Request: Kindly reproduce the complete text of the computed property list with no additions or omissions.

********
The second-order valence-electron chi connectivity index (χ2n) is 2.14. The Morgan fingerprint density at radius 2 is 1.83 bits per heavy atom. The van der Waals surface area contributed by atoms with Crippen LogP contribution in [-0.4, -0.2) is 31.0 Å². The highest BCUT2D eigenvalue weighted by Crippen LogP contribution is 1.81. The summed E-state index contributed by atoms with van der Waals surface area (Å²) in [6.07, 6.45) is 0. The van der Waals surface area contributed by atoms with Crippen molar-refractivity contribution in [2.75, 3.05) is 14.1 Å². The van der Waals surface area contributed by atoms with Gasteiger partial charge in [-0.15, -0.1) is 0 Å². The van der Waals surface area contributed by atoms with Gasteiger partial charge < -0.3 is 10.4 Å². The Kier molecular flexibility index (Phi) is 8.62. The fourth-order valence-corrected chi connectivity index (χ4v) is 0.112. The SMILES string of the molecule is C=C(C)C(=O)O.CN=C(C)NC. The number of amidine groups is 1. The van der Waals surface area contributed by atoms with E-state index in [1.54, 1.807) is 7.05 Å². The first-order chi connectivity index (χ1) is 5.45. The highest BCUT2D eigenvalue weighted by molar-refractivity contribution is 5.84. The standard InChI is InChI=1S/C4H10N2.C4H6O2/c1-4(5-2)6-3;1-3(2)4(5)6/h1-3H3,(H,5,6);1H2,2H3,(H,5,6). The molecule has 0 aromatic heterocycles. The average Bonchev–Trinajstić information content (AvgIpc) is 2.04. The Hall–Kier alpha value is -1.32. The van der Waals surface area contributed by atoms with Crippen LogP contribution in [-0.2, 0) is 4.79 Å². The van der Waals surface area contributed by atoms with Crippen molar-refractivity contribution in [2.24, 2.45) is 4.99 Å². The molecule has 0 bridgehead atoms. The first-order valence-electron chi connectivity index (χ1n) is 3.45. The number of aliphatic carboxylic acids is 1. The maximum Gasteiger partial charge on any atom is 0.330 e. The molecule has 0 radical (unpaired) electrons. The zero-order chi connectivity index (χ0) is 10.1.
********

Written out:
The second-order valence-electron chi connectivity index (χ2n) is 2.14. The Morgan fingerprint density at radius 2 is 1.83 bits per heavy atom. The van der Waals surface area contributed by atoms with Crippen LogP contribution in [-0.4, -0.2) is 31.0 Å². The highest BCUT2D eigenvalue weighted by Crippen LogP contribution is 1.81. The summed E-state index contributed by atoms with van der Waals surface area (Å²) in [6.07, 6.45) is 0. The van der Waals surface area contributed by atoms with Crippen molar-refractivity contribution in [2.75, 3.05) is 14.1 Å². The van der Waals surface area contributed by atoms with Gasteiger partial charge in [-0.15, -0.1) is 0 Å². The van der Waals surface area contributed by atoms with Gasteiger partial charge < -0.3 is 10.4 Å². The Kier molecular flexibility index (Phi) is 8.62. The fourth-order valence-corrected chi connectivity index (χ4v) is 0.112. The SMILES string of the molecule is C=C(C)C(=O)O.CN=C(C)NC. The number of amidine groups is 1. The van der Waals surface area contributed by atoms with E-state index in [1.54, 1.807) is 7.05 Å². The first-order chi connectivity index (χ1) is 5.45. The highest BCUT2D eigenvalue weighted by molar-refractivity contribution is 5.84. The standard InChI is InChI=1S/C4H10N2.C4H6O2/c1-4(5-2)6-3;1-3(2)4(5)6/h1-3H3,(H,5,6);1H2,2H3,(H,5,6). The molecule has 0 aromatic heterocycles. The average Bonchev–Trinajstić information content (AvgIpc) is 2.04. The Hall–Kier alpha value is -1.32. The van der Waals surface area contributed by atoms with Crippen LogP contribution in [-0.2, 0) is 4.79 Å². The van der Waals surface area contributed by atoms with Crippen molar-refractivity contribution in [2.24, 2.45) is 4.99 Å². The molecule has 0 bridgehead atoms. The first-order valence-electron chi connectivity index (χ1n) is 3.45. The number of aliphatic carboxylic acids is 1. The maximum Gasteiger partial charge on any atom is 0.330 e. The molecule has 0 radical (unpaired) electrons. The zero-order chi connectivity index (χ0) is 10.1.